Black men in the United States are significantly less likely to be screened for prostate cancer

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Although black men in the United States are more likely than white men to be diagnosed with advanced prostate cancer and have a two-fold greater risk of dying from it, they are significantly less likely to be screened for prostate cancer, according to a Dana-Farber Cancer Institute and Brigham and Women’s Hospital study.

In a study involving more than 67,000 men age 65 years and older, the researchers found that blacks were 35 percent less likely than whites to undergo prostate-specific antigen (PSA) testing. The findings will be published in the Sept. 27 issue of the Archives of Internal Medicine.

“The level of racial disparity in the use of PSA screening is quite unsettling,” says Timothy Gilligan, MD, a genitourinary oncologist at Dana-Farber and the paper’s lead author. “While some physicians question the effectiveness of PSA as a screening test, there is no reason its availability should differ according to a man’s race. Indeed, because blacks are at higher risk of dying from prostate cancer, they stand to benefit the most from screening.”

Prostate cancer is the second leading cause of cancer death in men in the United States. The American Cancer Society estimates that nearly 30,000 men will die from the disease this year and that 230,000 cases of prostate cancer will be diagnosed. While the prostate cancer mortality rate for blacks has declined a little during the past decade, it is still more than double the rate for other races and ethnicities. Prostate cancer also tends to be detected in blacks at a younger age and at a more advanced stage than in whites.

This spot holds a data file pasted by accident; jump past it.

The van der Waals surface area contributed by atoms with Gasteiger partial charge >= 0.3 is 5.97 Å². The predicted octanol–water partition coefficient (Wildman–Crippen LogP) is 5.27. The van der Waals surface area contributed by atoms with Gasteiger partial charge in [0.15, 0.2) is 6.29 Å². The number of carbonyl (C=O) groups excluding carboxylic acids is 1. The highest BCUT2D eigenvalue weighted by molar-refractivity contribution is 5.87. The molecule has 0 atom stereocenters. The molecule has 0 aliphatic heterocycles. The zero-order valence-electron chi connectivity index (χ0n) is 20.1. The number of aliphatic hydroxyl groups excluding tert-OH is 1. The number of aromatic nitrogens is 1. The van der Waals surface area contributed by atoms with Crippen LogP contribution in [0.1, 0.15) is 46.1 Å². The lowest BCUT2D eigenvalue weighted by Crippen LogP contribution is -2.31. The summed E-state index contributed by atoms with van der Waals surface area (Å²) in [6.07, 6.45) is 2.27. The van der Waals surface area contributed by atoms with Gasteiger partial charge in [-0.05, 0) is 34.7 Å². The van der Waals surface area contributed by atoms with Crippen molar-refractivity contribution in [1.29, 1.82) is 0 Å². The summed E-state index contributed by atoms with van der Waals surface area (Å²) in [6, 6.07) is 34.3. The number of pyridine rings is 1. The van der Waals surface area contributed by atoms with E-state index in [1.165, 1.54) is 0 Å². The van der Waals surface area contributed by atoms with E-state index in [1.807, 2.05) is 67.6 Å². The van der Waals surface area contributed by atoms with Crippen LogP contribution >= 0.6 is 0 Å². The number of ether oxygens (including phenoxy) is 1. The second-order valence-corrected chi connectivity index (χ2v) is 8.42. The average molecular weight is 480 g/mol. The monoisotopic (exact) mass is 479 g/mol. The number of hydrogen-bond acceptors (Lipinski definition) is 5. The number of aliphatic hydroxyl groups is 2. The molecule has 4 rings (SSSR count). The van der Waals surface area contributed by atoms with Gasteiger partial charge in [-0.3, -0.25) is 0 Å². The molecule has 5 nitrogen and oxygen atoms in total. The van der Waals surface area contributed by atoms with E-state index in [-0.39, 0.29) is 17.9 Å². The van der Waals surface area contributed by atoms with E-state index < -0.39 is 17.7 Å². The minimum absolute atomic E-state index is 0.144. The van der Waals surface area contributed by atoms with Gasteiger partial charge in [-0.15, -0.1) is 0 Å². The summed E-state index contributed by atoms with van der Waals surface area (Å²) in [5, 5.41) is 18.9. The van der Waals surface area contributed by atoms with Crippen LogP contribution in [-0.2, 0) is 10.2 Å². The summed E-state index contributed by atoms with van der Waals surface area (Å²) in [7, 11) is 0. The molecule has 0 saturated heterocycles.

The researchers’ findings were derived from claims 67,245 New Jersey residents filed with Medicare, Medicaid and the New Jersey Pharmaceutical Assistance to the Aged and Disabled program from 1991 through 1996. Men who were previously diagnosed with prostate cancer were excluded from the study. To overcome the limitations of previous studies that looked at racial disparities, the researchers accounted for differences in age, socioeconomic status, use of health care services, and presence of other diseases and medical conditions – factors that are known to impact the use of primary and preventive care services.

While the study established there is a racial disparity in prostate cancer screening use, it did not identify its causes or its impact. The researchers note that potential contributing factors could include racial differences in access to care and education levels, patient preferences, and care provider recommendations.

Gilligan says the racial disparity they identified in prostate cancer screening is illustrative of a greater problem in the current health care system. “In terms of providing primary care and preventive services, the medical community has come up short in the minority communities.”

Jerry Avorn, MD, of Brigham and Women’s, is the paper’s senior author. Philip Kantoff, MD, of Dana-Farber and Philip Wang, MD, DrPH, and Raisa Levin of Brigham and Women’s are co-authors.

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